Since the passing of CNBC’s Squawk Box anchor Mark Haines, business cable has also gone down the tubes while the markets have continued to go up.
His passing marked a new beginning in the era of personalities, you know news “anchors” with opinion and perfect delivery, with a Joe On the Street attitude.
Mark Haines was a man who looked out for the average investor, but came off as a professional news anchor. If any Squawk geeks remember the days at their Fort Lee, New Jersey studios, he was a goofball. He was threatened many times by “management” to be fired, but a GE board would send a fax to the offices across the Hudson sticking up for the man while managers would go MIA. Other times, he would have fallout hats when a foreign markets would go down, potentially insulting the viewer in that region.
He was funny, humorous, and had the opinions, after he did his research.
Most importantly, he was known for his aggressive interviewing style of CEOs or anyone in power. This was the skill he learned in law school before going into TV journalism. I always thought the best anchors had prosecutorial backgrounds. A lot of seasoned professionals in journalism or Corporate America thought he was mean to them. He treated people as if they were no different than anyone else.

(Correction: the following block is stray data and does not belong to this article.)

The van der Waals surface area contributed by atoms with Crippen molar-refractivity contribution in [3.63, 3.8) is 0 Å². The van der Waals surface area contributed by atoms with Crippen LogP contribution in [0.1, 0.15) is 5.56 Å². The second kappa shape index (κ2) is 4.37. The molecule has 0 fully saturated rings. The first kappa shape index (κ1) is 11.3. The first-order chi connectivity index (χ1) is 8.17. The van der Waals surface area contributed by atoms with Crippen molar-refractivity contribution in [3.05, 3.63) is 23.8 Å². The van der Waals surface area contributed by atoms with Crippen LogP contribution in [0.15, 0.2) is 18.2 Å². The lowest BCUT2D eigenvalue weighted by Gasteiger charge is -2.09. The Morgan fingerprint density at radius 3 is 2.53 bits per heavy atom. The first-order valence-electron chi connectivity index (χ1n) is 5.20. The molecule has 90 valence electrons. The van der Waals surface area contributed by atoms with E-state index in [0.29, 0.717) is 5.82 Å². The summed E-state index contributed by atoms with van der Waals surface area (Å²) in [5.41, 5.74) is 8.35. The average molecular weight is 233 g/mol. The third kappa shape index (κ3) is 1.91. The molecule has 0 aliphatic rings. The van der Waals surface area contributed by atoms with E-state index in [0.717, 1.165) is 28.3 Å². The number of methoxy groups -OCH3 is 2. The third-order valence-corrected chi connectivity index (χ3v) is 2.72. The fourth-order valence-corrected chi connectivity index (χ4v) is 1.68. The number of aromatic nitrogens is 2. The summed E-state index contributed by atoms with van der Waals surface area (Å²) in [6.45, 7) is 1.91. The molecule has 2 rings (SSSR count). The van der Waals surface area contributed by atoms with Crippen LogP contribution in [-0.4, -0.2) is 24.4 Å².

The best moments of his career, was the end. Just a week before his passing, Cisco had really historical bad quarter. It was so bad even the street and other business press was speculating if Cisco bought Juniper, Brocade and all the other networking gear companies if that would boost the company. Johnny Boy Chambers (as I like to call him) got grilled by Haines in the middle of the interview with the statement stating things like leadership problems and not blaming the sector as a whole. This lead Chambers into an awkward position. Sadly this was his last quarterly interviews with CEOs as Cisco, being a bellwether IP networking company to be the last company to report.
The interview was so great, I watched it numerous of times.